However, gigs in smaller venues are a good place to test out its might. If the reverberations of the place aren’t too pronounced and if you don’t have an overly aggressive drummer, that kind of gig might actually work out.
Good and Bad about Boss Katana 50
There’s a plethora of good things about Boss Katana 50, but there are also a couple of those that leave room for improvement – the punchline is that this is a good amp for those who know what to do with it.
First of all, KTN 50 doesn’t cost much at all. It’s in the same league as boutique amps performance wise, only it costs only half as much, if not less. Secondly, its sound is pure and powerful, regardless of the channel played on. For solid rock sound on a budget, you could consider pairing this fella up with an Epiphone Les Paul.
Not to mention the exceptional versatility – there are so many things you can do with it in terms of messing around with effects and fine-tuning the sound. The cleans actually sound as if they’re played on a vintage tube amp, and that’s something most digital amps can never boast about.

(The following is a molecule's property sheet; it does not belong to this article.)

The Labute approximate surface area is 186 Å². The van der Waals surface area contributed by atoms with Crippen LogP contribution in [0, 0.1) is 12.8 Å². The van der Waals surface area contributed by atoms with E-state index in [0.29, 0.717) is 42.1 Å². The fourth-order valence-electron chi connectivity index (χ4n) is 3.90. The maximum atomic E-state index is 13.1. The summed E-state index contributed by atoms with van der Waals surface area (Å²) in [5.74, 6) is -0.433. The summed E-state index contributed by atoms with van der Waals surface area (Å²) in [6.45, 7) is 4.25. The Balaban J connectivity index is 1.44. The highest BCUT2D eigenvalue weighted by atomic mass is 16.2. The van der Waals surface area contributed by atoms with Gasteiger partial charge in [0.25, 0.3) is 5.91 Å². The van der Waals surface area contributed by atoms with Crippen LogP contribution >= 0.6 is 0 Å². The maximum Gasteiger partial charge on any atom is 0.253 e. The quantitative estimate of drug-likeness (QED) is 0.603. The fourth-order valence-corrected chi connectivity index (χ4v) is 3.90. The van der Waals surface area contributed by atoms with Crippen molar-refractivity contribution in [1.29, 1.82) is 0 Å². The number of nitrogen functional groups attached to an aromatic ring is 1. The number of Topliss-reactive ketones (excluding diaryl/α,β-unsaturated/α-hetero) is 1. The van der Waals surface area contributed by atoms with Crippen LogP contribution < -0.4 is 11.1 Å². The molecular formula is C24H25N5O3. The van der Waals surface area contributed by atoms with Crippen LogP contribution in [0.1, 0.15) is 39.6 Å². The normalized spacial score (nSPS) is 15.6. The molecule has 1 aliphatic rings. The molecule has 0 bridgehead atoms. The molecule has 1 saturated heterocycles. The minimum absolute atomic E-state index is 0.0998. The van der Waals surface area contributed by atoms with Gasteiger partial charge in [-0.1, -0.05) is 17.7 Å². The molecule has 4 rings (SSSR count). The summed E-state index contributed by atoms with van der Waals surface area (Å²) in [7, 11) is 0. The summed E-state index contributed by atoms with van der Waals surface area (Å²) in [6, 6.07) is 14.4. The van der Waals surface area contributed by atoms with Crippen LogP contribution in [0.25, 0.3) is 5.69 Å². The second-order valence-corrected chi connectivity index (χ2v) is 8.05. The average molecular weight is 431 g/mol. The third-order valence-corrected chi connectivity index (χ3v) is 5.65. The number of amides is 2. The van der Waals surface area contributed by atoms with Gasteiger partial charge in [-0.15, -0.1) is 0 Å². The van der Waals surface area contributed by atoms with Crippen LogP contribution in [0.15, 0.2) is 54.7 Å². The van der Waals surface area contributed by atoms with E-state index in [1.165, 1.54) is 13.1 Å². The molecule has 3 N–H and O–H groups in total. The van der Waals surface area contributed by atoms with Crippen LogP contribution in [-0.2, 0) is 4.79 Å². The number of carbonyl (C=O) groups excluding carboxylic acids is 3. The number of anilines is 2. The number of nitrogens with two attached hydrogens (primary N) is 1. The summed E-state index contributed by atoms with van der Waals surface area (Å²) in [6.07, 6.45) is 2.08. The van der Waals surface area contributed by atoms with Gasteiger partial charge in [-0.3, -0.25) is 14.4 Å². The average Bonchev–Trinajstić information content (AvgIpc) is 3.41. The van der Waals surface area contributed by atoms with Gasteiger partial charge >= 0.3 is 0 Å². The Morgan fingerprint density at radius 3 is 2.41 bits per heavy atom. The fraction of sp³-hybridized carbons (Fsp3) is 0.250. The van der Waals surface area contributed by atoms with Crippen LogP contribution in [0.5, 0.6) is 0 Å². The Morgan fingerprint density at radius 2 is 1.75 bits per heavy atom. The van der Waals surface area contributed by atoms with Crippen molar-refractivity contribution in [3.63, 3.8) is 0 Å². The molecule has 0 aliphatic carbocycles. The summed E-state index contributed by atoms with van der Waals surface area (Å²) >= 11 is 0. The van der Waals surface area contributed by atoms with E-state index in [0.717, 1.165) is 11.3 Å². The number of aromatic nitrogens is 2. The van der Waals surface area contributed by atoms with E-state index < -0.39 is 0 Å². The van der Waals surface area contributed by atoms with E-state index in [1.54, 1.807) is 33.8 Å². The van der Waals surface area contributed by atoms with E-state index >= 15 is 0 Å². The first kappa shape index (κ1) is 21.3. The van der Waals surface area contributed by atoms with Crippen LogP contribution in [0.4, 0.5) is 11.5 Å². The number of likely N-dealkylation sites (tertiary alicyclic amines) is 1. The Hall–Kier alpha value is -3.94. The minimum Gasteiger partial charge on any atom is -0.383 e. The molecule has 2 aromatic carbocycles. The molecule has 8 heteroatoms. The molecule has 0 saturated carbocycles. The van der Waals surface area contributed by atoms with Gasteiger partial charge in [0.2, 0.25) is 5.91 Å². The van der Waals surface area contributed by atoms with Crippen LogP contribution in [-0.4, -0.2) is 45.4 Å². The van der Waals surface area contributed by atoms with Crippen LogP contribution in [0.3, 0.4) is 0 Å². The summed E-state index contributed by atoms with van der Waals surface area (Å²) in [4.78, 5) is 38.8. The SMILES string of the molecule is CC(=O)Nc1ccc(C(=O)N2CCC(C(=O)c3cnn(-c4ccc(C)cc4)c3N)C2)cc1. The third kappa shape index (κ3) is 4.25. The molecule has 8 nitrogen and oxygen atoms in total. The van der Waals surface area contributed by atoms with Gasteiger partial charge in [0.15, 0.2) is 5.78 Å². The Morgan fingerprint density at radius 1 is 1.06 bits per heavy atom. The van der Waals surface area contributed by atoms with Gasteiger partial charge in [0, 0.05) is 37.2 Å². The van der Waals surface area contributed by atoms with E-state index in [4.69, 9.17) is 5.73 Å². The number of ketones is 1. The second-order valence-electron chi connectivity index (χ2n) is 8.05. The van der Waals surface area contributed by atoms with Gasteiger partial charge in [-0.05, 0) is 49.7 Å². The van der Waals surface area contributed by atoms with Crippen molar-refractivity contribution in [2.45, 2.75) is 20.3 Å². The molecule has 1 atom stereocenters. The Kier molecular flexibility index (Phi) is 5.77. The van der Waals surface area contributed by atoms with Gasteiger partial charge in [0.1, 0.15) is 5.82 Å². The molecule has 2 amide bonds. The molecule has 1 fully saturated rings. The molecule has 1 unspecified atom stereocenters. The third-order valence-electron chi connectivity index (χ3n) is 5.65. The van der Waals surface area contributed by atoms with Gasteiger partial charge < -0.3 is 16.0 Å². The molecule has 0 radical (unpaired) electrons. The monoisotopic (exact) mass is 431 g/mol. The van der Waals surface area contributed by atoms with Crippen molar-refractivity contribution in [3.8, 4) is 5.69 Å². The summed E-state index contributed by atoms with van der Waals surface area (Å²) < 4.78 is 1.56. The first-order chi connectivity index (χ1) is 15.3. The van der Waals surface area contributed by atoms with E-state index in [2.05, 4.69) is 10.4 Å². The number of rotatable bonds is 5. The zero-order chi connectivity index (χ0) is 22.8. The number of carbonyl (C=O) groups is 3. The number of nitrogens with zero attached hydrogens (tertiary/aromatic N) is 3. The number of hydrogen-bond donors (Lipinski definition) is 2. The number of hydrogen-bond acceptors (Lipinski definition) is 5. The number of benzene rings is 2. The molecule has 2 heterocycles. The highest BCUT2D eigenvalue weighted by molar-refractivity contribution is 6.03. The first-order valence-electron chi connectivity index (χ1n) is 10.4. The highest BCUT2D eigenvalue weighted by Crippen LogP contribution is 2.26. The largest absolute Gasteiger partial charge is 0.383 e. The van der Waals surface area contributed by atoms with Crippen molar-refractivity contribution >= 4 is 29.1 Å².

Lastly, it does a massive bang for the buck. You’d have to search hard in order to find a more valuable amp in the price range.
Though it’s very versatile sound wise, this amp can be used in a limited number of scenarios. It’s fairly easy to use it, but that will take some time and practice due to the sheer number of features it comes supplied with.
If the question is whether Katana 50 ‘is worth the money or not’, the answer is a huge ‘yes’ without any reservations whatsoever. It’s a relatively cheap amp which packs a substantial set of features, boasts massive levels of versatility, and it’s true tone is far from being digital per se.
Although there’s some work to be done in order to completely appreciate what this amp can do for you, it’s not just worth the time and money, it’s a keeper. This amp will serve you until you decide it’s time for a boutique model, and that can take a while.